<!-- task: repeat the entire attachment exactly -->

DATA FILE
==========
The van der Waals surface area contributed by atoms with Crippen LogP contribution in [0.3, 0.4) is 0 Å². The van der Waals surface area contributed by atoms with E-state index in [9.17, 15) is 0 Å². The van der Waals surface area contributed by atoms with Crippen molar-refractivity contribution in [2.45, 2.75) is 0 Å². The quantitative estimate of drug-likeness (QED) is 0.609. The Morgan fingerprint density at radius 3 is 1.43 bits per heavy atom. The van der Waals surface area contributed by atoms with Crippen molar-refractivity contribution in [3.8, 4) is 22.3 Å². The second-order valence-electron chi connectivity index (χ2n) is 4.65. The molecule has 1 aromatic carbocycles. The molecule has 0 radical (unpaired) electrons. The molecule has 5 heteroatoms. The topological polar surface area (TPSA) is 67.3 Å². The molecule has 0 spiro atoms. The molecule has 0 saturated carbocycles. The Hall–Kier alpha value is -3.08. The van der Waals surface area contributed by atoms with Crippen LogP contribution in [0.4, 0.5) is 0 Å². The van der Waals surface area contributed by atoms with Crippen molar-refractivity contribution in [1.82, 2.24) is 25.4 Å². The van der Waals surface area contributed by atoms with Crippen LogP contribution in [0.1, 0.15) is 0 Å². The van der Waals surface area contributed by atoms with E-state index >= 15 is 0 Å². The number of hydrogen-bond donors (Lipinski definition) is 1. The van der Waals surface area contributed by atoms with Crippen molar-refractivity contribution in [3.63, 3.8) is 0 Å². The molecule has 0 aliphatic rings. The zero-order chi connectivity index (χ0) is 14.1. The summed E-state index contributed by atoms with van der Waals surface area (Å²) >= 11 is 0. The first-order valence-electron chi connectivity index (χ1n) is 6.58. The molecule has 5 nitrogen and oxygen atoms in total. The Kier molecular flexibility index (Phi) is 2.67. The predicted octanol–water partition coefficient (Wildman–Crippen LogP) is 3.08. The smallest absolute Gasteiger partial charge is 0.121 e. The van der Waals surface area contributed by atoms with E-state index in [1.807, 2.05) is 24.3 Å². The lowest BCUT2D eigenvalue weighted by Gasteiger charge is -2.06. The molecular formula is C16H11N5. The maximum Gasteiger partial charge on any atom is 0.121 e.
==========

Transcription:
The van der Waals surface area contributed by atoms with Crippen LogP contribution in [0.3, 0.4) is 0 Å². The van der Waals surface area contributed by atoms with E-state index in [9.17, 15) is 0 Å². The van der Waals surface area contributed by atoms with Crippen molar-refractivity contribution in [2.45, 2.75) is 0 Å². The quantitative estimate of drug-likeness (QED) is 0.609. The Morgan fingerprint density at radius 3 is 1.43 bits per heavy atom. The van der Waals surface area contributed by atoms with Crippen molar-refractivity contribution in [3.8, 4) is 22.3 Å². The second-order valence-electron chi connectivity index (χ2n) is 4.65. The molecule has 1 aromatic carbocycles. The molecule has 0 radical (unpaired) electrons. The molecule has 5 heteroatoms. The topological polar surface area (TPSA) is 67.3 Å². The molecule has 0 spiro atoms. The molecule has 0 saturated carbocycles. The Hall–Kier alpha value is -3.08. The van der Waals surface area contributed by atoms with Crippen LogP contribution in [0.4, 0.5) is 0 Å². The van der Waals surface area contributed by atoms with Crippen molar-refractivity contribution in [1.82, 2.24) is 25.4 Å². The van der Waals surface area contributed by atoms with Crippen LogP contribution in [0.1, 0.15) is 0 Å². The van der Waals surface area contributed by atoms with E-state index >= 15 is 0 Å². The number of hydrogen-bond donors (Lipinski definition) is 1. The van der Waals surface area contributed by atoms with Crippen molar-refractivity contribution in [3.63, 3.8) is 0 Å². The molecule has 0 aliphatic rings. The zero-order chi connectivity index (χ0) is 14.1. The summed E-state index contributed by atoms with van der Waals surface area (Å²) >= 11 is 0. The first-order valence-electron chi connectivity index (χ1n) is 6.58. The molecule has 5 nitrogen and oxygen atoms in total. The Kier molecular flexibility index (Phi) is 2.67. The predicted octanol–water partition coefficient (Wildman–Crippen LogP) is 3.08. The smallest absolute Gasteiger partial charge is 0.121 e. The van der Waals surface area contributed by atoms with E-state index in [1.807, 2.05) is 24.3 Å². The lowest BCUT2D eigenvalue weighted by Gasteiger charge is -2.06. The molecular formula is C16H11N5. The maximum Gasteiger partial charge on any atom is 0.121 e.